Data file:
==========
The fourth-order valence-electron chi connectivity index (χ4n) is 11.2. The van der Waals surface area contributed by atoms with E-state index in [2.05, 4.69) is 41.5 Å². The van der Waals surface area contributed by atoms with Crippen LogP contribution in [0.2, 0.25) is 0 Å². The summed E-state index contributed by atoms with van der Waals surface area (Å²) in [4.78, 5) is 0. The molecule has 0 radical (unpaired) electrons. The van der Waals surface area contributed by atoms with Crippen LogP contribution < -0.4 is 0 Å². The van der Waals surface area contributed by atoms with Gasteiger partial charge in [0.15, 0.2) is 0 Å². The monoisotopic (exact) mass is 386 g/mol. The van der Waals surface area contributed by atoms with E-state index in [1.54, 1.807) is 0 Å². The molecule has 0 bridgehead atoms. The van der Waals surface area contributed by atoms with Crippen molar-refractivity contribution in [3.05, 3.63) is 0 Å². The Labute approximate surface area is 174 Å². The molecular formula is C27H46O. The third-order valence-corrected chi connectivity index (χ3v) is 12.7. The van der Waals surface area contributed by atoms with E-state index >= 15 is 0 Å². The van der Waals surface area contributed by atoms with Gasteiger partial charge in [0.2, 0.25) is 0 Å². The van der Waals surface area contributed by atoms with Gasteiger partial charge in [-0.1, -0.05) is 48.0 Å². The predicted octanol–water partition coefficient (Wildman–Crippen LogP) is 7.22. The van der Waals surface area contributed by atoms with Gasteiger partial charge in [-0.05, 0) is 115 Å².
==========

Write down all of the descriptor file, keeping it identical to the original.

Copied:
The fourth-order valence-electron chi connectivity index (χ4n) is 11.2. The van der Waals surface area contributed by atoms with E-state index in [2.05, 4.69) is 41.5 Å². The van der Waals surface area contributed by atoms with Crippen LogP contribution in [0.2, 0.25) is 0 Å². The summed E-state index contributed by atoms with van der Waals surface area (Å²) in [4.78, 5) is 0. The molecule has 0 radical (unpaired) electrons. The van der Waals surface area contributed by atoms with Crippen LogP contribution < -0.4 is 0 Å². The van der Waals surface area contributed by atoms with Gasteiger partial charge in [0.15, 0.2) is 0 Å². The monoisotopic (exact) mass is 386 g/mol. The van der Waals surface area contributed by atoms with E-state index in [1.54, 1.807) is 0 Å². The molecule has 0 bridgehead atoms. The van der Waals surface area contributed by atoms with Crippen molar-refractivity contribution in [3.05, 3.63) is 0 Å². The Labute approximate surface area is 174 Å². The molecular formula is C27H46O. The third-order valence-corrected chi connectivity index (χ3v) is 12.7. The van der Waals surface area contributed by atoms with E-state index >= 15 is 0 Å². The van der Waals surface area contributed by atoms with Gasteiger partial charge in [0.2, 0.25) is 0 Å². The van der Waals surface area contributed by atoms with Gasteiger partial charge in [-0.1, -0.05) is 48.0 Å². The predicted octanol–water partition coefficient (Wildman–Crippen LogP) is 7.22. The van der Waals surface area contributed by atoms with Gasteiger partial charge in [-0.05, 0) is 115 Å².